As my gynecologist’s nurse struggled to explain why my mammogram was suspicious without once using the word 'cancer,' it slowly dawned on me that she was carefully measuring her every word to fend off panic.
People expect fear to ignite when cancer enters the picture. Of course I was afraid, but it wasn't fear that motivated me to do what I did next.
I hung up the phone resolved to handle this alone. Rather than immediately calling my husband, my plan was to return to the breast center for additional testing in secret. I absolutely needed his support, but I couldn't bear the thought of causing my spouse of 21 years the worry that phone call caused me. Like it or not, I was going to stay mum until I knew more.
Best case scenario, I would go to the breast center, get good news and tell him after the fact. Worst case scenario — well, I didn't actually have a plan for that.
A few days later while my husband was at work and our children were at school, I snuck back to the breast center. I was lying by omission and didn’t feel good about it, but being both the bearer of bad news and its cause riddled me with tremendous guilt.
It didn’t go well. I was alone as the technician took what seemed like a hundred different views. I was alone when the radiologist came into the room to tell me she didn’t like what she saw and would need to schedule a stereotactic biopsy. As I drove home I was scared to death and now had to break the horrible news to my husband that I might have breast cancer.
Unfortunately, coming clean didn’t ease my guilt. Later, I called a cancer center in New York City and was cheerily told that though my insurance wasn’t accepted, an appointment could be set up right away. I couldn’t hang up the phone fast enough! It terrified me to risk making my cancer a financial burden on my family and I vowed to stay in network for all of my treatment.
The issue came up again when my plastic surgeon suggested a procedure to enhance my reconstructed breast which was considered cosmetic and not covered by insurance. I agonized over the cost until my husband had to firmly, but lovingly, tell me to knock it off and get it done.
That procedure was a small part of the entire mastectomy and reconstruction process, but it taught an important lesson. Knowing that guilt is an irrational emotion didn’t make it go away, so I had to learn to force myself to get what I needed in spite of it. When I felt guilty for needing someone to drive me to therapy after my mastectomy, I asked anyway because therapy was vital to my emotional healing. I didn’t want to admit that I couldn’t cope with the stress of teaching my daughter to drive, but I just didn’t have the resources. I felt guilty not being “over cancer” as quickly as my family and friends, but I had to stand up for myself if I was ever going to move forward.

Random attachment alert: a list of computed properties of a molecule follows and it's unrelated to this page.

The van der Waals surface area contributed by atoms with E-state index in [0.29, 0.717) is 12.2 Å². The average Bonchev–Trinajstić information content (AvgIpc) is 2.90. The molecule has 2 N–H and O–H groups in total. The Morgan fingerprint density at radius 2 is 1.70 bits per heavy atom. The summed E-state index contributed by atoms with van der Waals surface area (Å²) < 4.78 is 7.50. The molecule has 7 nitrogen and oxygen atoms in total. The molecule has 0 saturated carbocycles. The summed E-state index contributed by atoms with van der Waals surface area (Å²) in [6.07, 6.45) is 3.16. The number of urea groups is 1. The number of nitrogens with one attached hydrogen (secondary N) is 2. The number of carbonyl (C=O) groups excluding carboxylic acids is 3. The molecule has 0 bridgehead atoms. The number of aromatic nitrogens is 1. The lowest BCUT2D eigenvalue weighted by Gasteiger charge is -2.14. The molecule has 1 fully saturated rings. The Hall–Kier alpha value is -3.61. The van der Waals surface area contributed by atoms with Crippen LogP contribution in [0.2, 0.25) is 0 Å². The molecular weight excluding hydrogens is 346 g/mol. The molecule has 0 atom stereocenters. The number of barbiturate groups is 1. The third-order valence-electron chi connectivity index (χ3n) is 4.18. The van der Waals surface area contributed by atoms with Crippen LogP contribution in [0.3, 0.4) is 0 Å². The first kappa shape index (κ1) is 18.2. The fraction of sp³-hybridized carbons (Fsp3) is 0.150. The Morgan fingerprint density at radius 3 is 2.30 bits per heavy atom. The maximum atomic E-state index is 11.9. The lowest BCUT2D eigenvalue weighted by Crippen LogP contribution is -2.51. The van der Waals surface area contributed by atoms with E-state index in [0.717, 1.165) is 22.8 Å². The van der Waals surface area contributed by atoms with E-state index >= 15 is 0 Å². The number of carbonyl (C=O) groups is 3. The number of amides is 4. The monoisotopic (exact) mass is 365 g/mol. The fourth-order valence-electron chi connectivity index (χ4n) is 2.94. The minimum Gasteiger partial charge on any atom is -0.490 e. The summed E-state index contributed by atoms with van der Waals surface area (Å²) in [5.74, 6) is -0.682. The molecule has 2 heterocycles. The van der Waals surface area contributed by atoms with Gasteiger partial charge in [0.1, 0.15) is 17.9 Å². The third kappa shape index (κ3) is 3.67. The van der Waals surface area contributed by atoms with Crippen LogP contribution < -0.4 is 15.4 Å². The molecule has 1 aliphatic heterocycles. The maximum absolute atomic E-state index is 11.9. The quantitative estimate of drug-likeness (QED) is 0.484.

Even now, six years after treatment, guilt still makes an occasional appearance. As a stage 0 cancer patient who “only” needed a mastectomy, I was plagued by survivor’s guilt after my diagnosis. Just the other day I fell into it again when there was nothing I could do for a cancer patient who was crying from the pain of chemotherapy-induced neuropathy in her hands. Much worse is the horrible guilt of losing metastatic cancer patients who leave behind grieving family and friends while I’m still here.
I confess that I have no idea how to stop cancer from sending me on a guilt trip. Intellectually, I know cancer isn’t my fault, but that obviously doesn’t matter. Guilt is just one more byproduct of cancer and when it takes hold, all I can do is take a breathe, remind myself that it’s neither real nor useful and try to move through it.
Do you feel guilty about cancer too? Let’s talk about it in the CURE discussion group. I answer every comment.
I sometimes feel guilty that I didn't experience the difficult time in chemo and the depression that others have felt while in treatment. I have had two cancers. The first was fibrosarcoma, which required intensive chemo, surgery, radiation and follow-up plastic surgical procedures. I made it though and recovered NED. The second is ovarian. I tolerated chemo and surgery. I am now out of treatment and feeling well. I approached each cancer with the mindset that I will do what is necessary to get well again. I can't understand the depression aspect because I didn't experience the most dreaded aspect of cancer....no remission, no cure. I came through the dark tunnel of cancer into a place of well-being. At least for the moment. I treasure and am thankful the moment and the healing. I am aware that fellow cancer patients are not in the same place. Therefore, the feeling of guilt.
I completely relate to your survivor's guilt Spirit2. Despite the very real, intensive procedures we've been through, we're always aware that there are others who have had it worse. I've found it helps to acknowledge the guilt as just another aspect of cancer and try to move through it as best you can. I'm glad you're doing well and wish you good health and happiness.